The SABC has slammed an exclusive deal between the Confederation of African Football (CAF) and MultiChoice Group that means this weekend’s CAF Champions League final will only be available to pay-television subscribers.
The SABC issued a hard-hitting statement on Friday slamming the deal as “wrong” as it “places the showpiece of African club football behind a paywall, effectively denying millions of South African football fans the opportunity to watch the game”.
The final will be played on Saturday between Kaizer Chiefs and Egypt’s Al Ahly and will only be broadcast on MultiChoice Group’s SuperSport platform, available exclusively on DStv.
“Despite the SABC meeting CAF’s asking price for the free-to-air rights, the offer was rejected on the basis that CAF has signed an exclusive deal with SuperSport that covers all rights, including the free-to-air rights, for this match,” the public broadcaster said.
The SABC said it is “disreputable” for MultiChoice and SuperSport to acquire free-to-air rights “with the intention of blocking free-to-air broadcasters from using those rights”.
“At a time when economic exclusion is the biggest issue facing South Africa, not only does this deal between CAF and SuperSport perpetuate the divide in our society, but it shows scant regard for the issues facing our people,” the SABC said.
“The failure of (communications regulator) Icasa’s sports rights regulations to deal with this situation means the public broadcaster has no recourse to the regulator even though broadcasting the CAF Champions League final — involving one of South Africa’s biggest clubs — is clearly part of SABC’s public mandate.”
The SABC accused both CAF and MultiChoice of “not having the poor’s interest a heart”.
“The SABC had always intended to broadcast this historic match given the massive support Kaizer Chiefs enjoys in South Africa and acknowledging that this is the club’s first CAF Champions League final,” it added. “The public broadcaster therefore engaged in good-faith negotiations with CAF, but for some reason CAF withheld information about their exclusive deal with the pay-TV broadcaster until yesterday (Thursday).
“Considering the current difficult conditions in the country and the cohesive power of sport, the SABC has made every reasonable effort to ensure that the match would be accessible to all South African via our free-to-air channels. SABC management has also tried to reach out to the leadership of CAF in this regard.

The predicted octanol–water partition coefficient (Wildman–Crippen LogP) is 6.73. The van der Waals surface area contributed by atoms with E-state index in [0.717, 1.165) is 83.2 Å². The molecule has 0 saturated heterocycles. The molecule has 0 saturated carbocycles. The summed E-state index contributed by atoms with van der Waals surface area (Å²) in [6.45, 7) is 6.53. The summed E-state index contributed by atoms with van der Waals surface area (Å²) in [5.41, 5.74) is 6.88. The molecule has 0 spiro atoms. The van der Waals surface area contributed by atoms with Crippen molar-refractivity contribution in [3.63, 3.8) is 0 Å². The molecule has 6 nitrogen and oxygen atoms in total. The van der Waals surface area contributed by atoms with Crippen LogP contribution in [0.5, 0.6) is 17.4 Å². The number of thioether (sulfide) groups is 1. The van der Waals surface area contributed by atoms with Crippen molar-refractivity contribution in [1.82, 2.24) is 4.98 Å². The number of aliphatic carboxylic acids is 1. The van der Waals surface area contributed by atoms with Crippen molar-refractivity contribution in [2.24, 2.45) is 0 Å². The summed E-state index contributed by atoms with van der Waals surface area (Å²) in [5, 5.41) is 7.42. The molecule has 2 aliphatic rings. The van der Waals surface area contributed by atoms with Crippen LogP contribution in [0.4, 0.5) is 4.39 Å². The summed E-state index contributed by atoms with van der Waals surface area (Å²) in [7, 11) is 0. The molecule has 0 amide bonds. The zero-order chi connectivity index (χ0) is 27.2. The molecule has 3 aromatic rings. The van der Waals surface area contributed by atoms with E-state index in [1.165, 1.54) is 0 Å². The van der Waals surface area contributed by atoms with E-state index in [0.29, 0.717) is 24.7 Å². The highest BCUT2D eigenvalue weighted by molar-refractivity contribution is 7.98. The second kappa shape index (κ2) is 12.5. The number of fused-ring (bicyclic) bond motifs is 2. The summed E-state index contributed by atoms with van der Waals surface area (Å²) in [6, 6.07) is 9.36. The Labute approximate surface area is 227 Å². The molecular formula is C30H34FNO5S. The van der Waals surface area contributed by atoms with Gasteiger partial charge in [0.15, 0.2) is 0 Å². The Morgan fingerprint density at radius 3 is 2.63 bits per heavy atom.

Icasa hits back
Icasa later on Friday slammed the SABC for its statement about the rights to the CAF final, saying its mention of “failure on the part of Icasa and the sports broadcasting amendment regulations published at the end of March 2021 … is not consistent with the spirit and intention of the regulations”.
“With regards to the provision of sporting events on a non-exclusive basis, section 60(1) of the Electronic Communications Act (ECA) states that the subscription broadcasting services may not acquire exclusive rights that prevent or hinder the free-to-air broadcasting of national sporting events, as identified in the public interest from time to time, by the authority,” Icasa said.
“The authority is therefore of the view that section 60(1) of the ECA does not prohibit the acquisition of exclusive rights. However, the law qualifies the parameters within which such acquisition may be effected — such acquisition of exclusive rights must not, among others, have the effect of preventing or hindering the free-to-air broadcasting of national sporting events.”
“The regulations define a ‘national sporting event’ as one that is deemed to be of national interest and includes the South African senior national team or national sporting representative. The regulations further list CAF as a national sporting event only insofar as there is a national team concerned. Even though Kaizer Chiefs has a huge fan base in South Africa, it is not considered a senior national team. If the deal involved Bafana Bafana, this matter would have been completely different and Icasa would urgently intervene in that regard.”
In the same statement, Icasa chairman Keabetswe Modimoeng said: “This is a clear case of a commercial agreement between parties which is allowed in law and the SABC cannot attribute its commercial shortcomings to the regulator. Icasa regulations are a by-product of public consultation and we have done our part in this regard as the SABC participated fully in the development and the recent review of the sports broadcasting regulations.
“Their accusation against Icasa in this matter is clearly inappropriate. If there is any view the SABC would like share with the authority, our door is always open. We do not believe it is productive nor constructive to be receiving such media attributions from the public broadcaster without formal engagement,” Modimoeng said. — © 2021 NewsCentral Media